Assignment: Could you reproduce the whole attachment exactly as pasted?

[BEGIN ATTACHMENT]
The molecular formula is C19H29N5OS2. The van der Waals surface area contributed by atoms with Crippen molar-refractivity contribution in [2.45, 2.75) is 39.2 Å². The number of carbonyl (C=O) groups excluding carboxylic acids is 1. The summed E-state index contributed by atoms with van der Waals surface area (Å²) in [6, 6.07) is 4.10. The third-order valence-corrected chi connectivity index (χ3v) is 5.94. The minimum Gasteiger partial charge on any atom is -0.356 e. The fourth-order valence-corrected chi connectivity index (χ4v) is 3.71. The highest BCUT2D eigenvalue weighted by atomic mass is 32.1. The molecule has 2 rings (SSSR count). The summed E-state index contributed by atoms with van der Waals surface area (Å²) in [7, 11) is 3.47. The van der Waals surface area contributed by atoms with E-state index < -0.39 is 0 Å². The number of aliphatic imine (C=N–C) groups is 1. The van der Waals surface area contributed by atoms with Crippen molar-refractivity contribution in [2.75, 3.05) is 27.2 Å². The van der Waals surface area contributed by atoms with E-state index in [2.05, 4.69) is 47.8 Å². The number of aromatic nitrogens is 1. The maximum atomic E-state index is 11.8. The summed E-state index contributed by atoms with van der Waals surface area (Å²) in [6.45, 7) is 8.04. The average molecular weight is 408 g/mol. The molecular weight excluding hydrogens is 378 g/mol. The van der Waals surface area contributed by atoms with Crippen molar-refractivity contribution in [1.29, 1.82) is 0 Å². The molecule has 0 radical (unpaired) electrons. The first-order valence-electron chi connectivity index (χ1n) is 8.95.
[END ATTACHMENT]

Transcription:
The molecular formula is C19H29N5OS2. The van der Waals surface area contributed by atoms with Crippen molar-refractivity contribution in [2.45, 2.75) is 39.2 Å². The number of carbonyl (C=O) groups excluding carboxylic acids is 1. The summed E-state index contributed by atoms with van der Waals surface area (Å²) in [6, 6.07) is 4.10. The third-order valence-corrected chi connectivity index (χ3v) is 5.94. The minimum Gasteiger partial charge on any atom is -0.356 e. The fourth-order valence-corrected chi connectivity index (χ4v) is 3.71. The highest BCUT2D eigenvalue weighted by atomic mass is 32.1. The molecule has 2 rings (SSSR count). The summed E-state index contributed by atoms with van der Waals surface area (Å²) in [7, 11) is 3.47. The van der Waals surface area contributed by atoms with E-state index < -0.39 is 0 Å². The number of aliphatic imine (C=N–C) groups is 1. The van der Waals surface area contributed by atoms with Crippen molar-refractivity contribution in [2.75, 3.05) is 27.2 Å². The van der Waals surface area contributed by atoms with E-state index in [2.05, 4.69) is 47.8 Å². The number of aromatic nitrogens is 1. The maximum atomic E-state index is 11.8. The summed E-state index contributed by atoms with van der Waals surface area (Å²) in [6.45, 7) is 8.04. The average molecular weight is 408 g/mol. The molecular weight excluding hydrogens is 378 g/mol. The van der Waals surface area contributed by atoms with Crippen molar-refractivity contribution in [1.29, 1.82) is 0 Å². The molecule has 0 radical (unpaired) electrons. The first-order valence-electron chi connectivity index (χ1n) is 8.95.